A Golden time for London hotels
THERE'S still time to book a cut-price hotel room, and even bag a last-minute ticket, for some Olympic action in London
With only days left until the Olympics, hotel rates in London are plunging by up to 65% because the impact of the Games on summer tourism has been dramatically overestimated by planners, according to Travelzoo.
And it's possible that late arrivals could grab some of the best deals.
For the Trivago hotel price index says recent hotel bookings in London for the July 27 to August 11 period hit an average of €310, against a €122 average for the rest of Europe, and 75% up on the London average for August 2011.
On the most expensive day - July 28 - the average peaks at €320, says Trivago. But it admits prices have been falling in recent months.
Now that hotel prices look much softer, many travellers could make last-minute plans to see Olympic events, following reports that Locog, the Olympic organising committee, has bought "tens of thousands" of unsold tickets to sell to the public. More than 400,000 tickets could still be available in the public system.
Joel Brandon-Bravo, UK managing director of Travelzoo, says: "We have more hotels with offers than we have space for in our top 20, since we only include one London hotel offer each week.
"Many hotels kept inventory back, hoping interest in the Olympics would allow them to charge top rates. As with the royal wedding, however, many hoteliers may have overestimated demand and are stuck with empty rooms to fill.
"August is traditionally a quiet time for many London hotels, and a post-Olympics lull points to the best deals in late August.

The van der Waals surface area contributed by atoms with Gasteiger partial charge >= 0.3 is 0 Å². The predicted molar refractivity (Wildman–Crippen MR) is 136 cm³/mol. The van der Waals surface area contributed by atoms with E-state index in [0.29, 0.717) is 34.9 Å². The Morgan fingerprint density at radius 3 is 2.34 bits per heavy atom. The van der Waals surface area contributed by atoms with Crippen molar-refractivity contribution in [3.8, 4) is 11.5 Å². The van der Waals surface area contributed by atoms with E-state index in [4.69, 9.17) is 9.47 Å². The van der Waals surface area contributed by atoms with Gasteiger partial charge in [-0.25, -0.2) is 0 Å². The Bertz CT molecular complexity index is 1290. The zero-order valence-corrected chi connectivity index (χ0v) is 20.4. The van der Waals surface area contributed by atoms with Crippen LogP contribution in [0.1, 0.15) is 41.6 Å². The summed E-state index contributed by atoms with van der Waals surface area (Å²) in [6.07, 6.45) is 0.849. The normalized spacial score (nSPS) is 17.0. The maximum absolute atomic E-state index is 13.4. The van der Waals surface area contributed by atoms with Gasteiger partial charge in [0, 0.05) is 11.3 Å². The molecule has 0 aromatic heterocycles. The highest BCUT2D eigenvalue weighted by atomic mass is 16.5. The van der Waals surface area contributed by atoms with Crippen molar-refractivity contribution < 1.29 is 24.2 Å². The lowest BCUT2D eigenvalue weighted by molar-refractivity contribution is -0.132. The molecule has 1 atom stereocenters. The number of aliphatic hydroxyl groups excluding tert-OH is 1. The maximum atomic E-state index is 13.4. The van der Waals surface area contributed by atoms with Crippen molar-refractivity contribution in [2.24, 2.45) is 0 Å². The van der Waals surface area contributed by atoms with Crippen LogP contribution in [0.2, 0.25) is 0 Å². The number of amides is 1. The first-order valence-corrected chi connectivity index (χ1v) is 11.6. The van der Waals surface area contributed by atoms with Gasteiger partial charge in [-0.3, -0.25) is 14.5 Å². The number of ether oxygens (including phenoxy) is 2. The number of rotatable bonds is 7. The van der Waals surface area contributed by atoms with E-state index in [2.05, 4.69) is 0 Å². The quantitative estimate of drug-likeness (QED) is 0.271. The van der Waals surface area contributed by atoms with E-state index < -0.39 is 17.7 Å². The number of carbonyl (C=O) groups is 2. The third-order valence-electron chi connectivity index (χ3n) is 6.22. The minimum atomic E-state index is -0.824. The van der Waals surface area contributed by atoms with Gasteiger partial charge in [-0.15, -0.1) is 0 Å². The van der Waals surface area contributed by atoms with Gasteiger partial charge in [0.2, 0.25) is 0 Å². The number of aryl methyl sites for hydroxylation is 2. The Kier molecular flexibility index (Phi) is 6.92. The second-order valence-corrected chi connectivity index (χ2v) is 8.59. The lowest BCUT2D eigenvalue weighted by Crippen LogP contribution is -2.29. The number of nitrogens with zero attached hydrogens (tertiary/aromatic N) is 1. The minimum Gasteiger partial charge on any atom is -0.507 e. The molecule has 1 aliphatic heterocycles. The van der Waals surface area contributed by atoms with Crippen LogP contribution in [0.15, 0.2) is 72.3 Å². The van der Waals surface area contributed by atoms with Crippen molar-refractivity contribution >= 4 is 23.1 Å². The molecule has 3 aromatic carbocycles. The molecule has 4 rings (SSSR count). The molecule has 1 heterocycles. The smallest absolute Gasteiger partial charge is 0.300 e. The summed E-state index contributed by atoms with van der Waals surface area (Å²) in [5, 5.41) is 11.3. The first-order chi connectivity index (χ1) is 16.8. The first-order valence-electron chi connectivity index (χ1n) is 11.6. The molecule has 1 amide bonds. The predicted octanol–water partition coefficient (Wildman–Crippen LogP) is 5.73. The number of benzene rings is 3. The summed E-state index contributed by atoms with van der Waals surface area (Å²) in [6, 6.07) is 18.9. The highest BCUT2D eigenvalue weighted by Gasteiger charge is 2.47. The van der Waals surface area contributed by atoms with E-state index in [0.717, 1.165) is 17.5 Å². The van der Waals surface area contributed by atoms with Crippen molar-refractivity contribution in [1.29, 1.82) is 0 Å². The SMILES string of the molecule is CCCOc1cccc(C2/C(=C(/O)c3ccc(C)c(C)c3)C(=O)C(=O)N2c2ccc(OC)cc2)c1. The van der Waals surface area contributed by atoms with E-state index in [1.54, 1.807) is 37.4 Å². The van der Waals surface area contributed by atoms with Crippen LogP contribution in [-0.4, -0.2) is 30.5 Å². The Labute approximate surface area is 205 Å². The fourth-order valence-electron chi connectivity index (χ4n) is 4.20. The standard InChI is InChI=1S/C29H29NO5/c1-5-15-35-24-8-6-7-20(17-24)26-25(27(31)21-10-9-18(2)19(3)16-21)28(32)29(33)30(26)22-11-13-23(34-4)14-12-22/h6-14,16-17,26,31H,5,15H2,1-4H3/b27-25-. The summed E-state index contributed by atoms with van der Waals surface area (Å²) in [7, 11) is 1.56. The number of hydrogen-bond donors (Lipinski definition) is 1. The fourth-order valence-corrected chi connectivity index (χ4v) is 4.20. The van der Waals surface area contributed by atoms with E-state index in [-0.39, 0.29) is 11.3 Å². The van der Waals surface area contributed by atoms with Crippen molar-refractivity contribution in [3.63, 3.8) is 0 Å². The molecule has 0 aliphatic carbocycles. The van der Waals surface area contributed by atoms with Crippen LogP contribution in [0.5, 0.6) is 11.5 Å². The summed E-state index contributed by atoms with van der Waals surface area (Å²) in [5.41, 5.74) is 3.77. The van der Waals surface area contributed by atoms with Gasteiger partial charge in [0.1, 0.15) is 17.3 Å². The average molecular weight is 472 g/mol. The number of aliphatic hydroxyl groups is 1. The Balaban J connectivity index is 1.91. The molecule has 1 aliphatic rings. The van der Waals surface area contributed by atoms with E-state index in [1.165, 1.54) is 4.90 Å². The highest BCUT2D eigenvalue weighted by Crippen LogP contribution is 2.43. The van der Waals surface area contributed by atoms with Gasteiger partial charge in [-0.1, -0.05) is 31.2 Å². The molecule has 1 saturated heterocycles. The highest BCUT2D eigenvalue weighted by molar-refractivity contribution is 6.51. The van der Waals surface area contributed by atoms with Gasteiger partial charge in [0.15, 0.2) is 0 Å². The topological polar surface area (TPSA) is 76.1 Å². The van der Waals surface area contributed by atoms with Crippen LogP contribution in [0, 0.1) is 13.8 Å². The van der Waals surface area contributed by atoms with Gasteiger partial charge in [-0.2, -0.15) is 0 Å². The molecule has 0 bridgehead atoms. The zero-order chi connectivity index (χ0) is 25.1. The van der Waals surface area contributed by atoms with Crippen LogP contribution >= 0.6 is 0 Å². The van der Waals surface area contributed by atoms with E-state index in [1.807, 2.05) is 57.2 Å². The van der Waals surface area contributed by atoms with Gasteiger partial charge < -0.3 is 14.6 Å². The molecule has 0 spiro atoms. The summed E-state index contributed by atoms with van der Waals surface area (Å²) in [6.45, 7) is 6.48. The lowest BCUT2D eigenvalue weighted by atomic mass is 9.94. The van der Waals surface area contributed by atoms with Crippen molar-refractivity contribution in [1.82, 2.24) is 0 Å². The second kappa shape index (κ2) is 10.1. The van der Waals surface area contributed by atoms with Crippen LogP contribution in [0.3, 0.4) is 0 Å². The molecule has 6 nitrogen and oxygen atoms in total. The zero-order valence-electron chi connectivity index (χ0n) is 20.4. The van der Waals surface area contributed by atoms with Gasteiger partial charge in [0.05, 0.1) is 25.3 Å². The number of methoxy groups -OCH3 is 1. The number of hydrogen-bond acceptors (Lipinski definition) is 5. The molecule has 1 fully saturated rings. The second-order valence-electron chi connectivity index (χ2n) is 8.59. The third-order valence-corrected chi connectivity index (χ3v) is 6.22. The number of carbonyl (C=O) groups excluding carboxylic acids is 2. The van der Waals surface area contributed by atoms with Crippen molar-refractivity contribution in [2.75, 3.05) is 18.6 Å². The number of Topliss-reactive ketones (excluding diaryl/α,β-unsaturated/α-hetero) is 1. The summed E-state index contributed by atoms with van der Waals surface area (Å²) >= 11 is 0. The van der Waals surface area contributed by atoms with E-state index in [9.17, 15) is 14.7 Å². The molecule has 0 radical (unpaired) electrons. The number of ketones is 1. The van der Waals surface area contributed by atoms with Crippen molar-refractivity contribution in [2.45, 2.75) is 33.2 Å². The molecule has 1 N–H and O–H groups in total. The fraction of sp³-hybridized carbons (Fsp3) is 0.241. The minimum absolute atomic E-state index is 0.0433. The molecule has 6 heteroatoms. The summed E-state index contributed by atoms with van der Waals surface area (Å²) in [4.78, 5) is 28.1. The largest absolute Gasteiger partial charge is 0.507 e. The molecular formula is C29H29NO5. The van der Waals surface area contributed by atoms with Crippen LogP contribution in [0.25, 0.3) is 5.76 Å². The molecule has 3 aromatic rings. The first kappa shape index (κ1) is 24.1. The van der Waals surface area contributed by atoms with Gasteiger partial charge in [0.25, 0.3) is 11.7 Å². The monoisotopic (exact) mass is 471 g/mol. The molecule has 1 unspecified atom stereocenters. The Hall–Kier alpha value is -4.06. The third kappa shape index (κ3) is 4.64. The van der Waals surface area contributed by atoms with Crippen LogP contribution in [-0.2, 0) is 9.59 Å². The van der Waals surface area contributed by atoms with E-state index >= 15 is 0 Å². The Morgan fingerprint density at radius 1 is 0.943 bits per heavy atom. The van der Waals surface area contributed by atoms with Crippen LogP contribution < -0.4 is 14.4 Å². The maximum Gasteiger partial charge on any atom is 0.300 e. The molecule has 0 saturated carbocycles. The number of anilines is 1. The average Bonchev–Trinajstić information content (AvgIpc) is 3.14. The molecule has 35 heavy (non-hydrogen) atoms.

"Those coming to London during the Olympics will have to look a bit harder for deals, but shouldn't have to pay rates previously highlighted in the media."
The latest Travelzoo deals include 30% off stays at Claridge's in the heart of Mayfair - from €350 per night on stays between August 13 and September 9, subject to availability.
Another leading hotel deals website, Secret Escapes, confirms the pain is greatest among the pricier hotels: through an offer exclusive to this website, Apex City of London offers up to 54% off, with rooms from €241 per night between July 27 and August 12.
With predicted high-occupancy rates and sky-high prices for London hotels during the Games hastily revised down, Secret Escapes claims hotel revenue managers are keener than ever to find new ways of boosting occupancy.
Secret Escapes founder Tom Valentine says: "Prices and occupancy rates during the Olympics were always difficult to predict, and we're very happy to be able to support the Games by helping hotels clear their existing supply."
For last-minute Olympic visitors chasing a ticket - plus a hotel - Thomas Cook, official short break provider to the 2012 Olympic and Paralympic Games, has launched a range of new offers.
The new packages, starting at €254 each, include the opening and closing ceremonies and finals for athletics, cycling, swimming, diving and equestrian.